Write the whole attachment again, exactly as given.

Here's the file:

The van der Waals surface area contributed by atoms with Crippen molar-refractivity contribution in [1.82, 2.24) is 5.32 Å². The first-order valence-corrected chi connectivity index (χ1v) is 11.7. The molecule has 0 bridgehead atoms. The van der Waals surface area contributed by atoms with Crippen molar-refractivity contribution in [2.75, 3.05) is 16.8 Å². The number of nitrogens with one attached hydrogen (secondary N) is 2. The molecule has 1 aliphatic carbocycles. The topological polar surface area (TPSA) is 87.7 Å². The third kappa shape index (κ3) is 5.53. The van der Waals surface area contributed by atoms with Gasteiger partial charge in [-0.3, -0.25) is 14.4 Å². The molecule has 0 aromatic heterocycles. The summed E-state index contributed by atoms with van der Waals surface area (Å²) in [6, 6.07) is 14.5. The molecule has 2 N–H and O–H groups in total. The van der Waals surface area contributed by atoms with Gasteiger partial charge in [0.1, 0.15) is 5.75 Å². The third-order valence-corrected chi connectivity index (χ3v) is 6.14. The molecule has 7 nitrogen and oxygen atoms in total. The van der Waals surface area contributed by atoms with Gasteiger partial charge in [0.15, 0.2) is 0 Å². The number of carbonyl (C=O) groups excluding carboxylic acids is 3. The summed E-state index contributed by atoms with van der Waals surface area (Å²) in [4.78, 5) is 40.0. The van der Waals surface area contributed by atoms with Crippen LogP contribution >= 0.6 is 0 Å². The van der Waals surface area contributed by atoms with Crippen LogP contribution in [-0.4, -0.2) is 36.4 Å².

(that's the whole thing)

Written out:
The van der Waals surface area contributed by atoms with Crippen molar-refractivity contribution in [1.82, 2.24) is 5.32 Å². The first-order valence-corrected chi connectivity index (χ1v) is 11.7. The molecule has 0 bridgehead atoms. The van der Waals surface area contributed by atoms with Crippen molar-refractivity contribution in [2.75, 3.05) is 16.8 Å². The number of nitrogens with one attached hydrogen (secondary N) is 2. The molecule has 1 aliphatic carbocycles. The topological polar surface area (TPSA) is 87.7 Å². The third kappa shape index (κ3) is 5.53. The van der Waals surface area contributed by atoms with Gasteiger partial charge in [-0.3, -0.25) is 14.4 Å². The molecule has 0 aromatic heterocycles. The summed E-state index contributed by atoms with van der Waals surface area (Å²) in [6, 6.07) is 14.5. The molecule has 2 N–H and O–H groups in total. The van der Waals surface area contributed by atoms with Gasteiger partial charge in [0.1, 0.15) is 5.75 Å². The third-order valence-corrected chi connectivity index (χ3v) is 6.14. The molecule has 7 nitrogen and oxygen atoms in total. The van der Waals surface area contributed by atoms with Gasteiger partial charge in [0.15, 0.2) is 0 Å². The number of carbonyl (C=O) groups excluding carboxylic acids is 3. The summed E-state index contributed by atoms with van der Waals surface area (Å²) in [4.78, 5) is 40.0. The van der Waals surface area contributed by atoms with Crippen LogP contribution >= 0.6 is 0 Å². The van der Waals surface area contributed by atoms with Crippen LogP contribution in [-0.4, -0.2) is 36.4 Å².